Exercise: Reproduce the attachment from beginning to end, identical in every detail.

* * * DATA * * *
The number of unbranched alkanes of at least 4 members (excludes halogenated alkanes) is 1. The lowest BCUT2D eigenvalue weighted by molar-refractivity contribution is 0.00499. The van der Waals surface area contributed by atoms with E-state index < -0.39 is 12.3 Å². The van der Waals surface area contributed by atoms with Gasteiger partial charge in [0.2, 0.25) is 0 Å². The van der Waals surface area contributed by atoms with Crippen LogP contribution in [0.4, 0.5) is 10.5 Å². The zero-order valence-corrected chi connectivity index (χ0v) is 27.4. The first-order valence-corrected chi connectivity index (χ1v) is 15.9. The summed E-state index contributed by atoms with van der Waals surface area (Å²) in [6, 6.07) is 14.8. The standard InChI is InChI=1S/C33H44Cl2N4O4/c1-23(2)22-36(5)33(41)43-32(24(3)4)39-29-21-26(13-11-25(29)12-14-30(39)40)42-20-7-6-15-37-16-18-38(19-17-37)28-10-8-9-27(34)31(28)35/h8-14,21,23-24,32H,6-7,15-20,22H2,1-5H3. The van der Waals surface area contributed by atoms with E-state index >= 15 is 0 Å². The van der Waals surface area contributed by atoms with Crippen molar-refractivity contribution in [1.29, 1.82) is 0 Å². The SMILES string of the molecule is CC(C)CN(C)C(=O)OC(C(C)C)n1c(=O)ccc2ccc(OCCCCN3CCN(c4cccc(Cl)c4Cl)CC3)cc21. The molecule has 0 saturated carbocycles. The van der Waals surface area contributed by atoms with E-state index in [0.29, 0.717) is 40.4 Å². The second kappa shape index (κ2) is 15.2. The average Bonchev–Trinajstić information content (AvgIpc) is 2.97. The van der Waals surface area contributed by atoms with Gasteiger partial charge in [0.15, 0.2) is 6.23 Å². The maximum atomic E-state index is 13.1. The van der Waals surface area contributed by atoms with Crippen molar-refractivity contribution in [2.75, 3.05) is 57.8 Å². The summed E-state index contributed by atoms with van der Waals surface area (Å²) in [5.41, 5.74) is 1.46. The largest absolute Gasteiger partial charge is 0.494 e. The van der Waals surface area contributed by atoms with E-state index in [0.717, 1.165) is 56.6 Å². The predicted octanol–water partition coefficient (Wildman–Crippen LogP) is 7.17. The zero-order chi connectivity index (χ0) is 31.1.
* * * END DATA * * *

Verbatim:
The number of unbranched alkanes of at least 4 members (excludes halogenated alkanes) is 1. The lowest BCUT2D eigenvalue weighted by molar-refractivity contribution is 0.00499. The van der Waals surface area contributed by atoms with E-state index < -0.39 is 12.3 Å². The van der Waals surface area contributed by atoms with Gasteiger partial charge in [0.2, 0.25) is 0 Å². The van der Waals surface area contributed by atoms with Crippen LogP contribution in [0.4, 0.5) is 10.5 Å². The zero-order valence-corrected chi connectivity index (χ0v) is 27.4. The first-order valence-corrected chi connectivity index (χ1v) is 15.9. The summed E-state index contributed by atoms with van der Waals surface area (Å²) in [6, 6.07) is 14.8. The standard InChI is InChI=1S/C33H44Cl2N4O4/c1-23(2)22-36(5)33(41)43-32(24(3)4)39-29-21-26(13-11-25(29)12-14-30(39)40)42-20-7-6-15-37-16-18-38(19-17-37)28-10-8-9-27(34)31(28)35/h8-14,21,23-24,32H,6-7,15-20,22H2,1-5H3. The van der Waals surface area contributed by atoms with E-state index >= 15 is 0 Å². The van der Waals surface area contributed by atoms with Crippen molar-refractivity contribution in [1.29, 1.82) is 0 Å². The SMILES string of the molecule is CC(C)CN(C)C(=O)OC(C(C)C)n1c(=O)ccc2ccc(OCCCCN3CCN(c4cccc(Cl)c4Cl)CC3)cc21. The molecule has 0 saturated carbocycles. The van der Waals surface area contributed by atoms with E-state index in [0.29, 0.717) is 40.4 Å². The second kappa shape index (κ2) is 15.2. The average Bonchev–Trinajstić information content (AvgIpc) is 2.97. The van der Waals surface area contributed by atoms with Gasteiger partial charge in [0.15, 0.2) is 6.23 Å². The maximum atomic E-state index is 13.1. The van der Waals surface area contributed by atoms with Crippen molar-refractivity contribution in [2.75, 3.05) is 57.8 Å². The summed E-state index contributed by atoms with van der Waals surface area (Å²) in [5.41, 5.74) is 1.46. The largest absolute Gasteiger partial charge is 0.494 e. The van der Waals surface area contributed by atoms with E-state index in [0.717, 1.165) is 56.6 Å². The predicted octanol–water partition coefficient (Wildman–Crippen LogP) is 7.17. The zero-order chi connectivity index (χ0) is 31.1.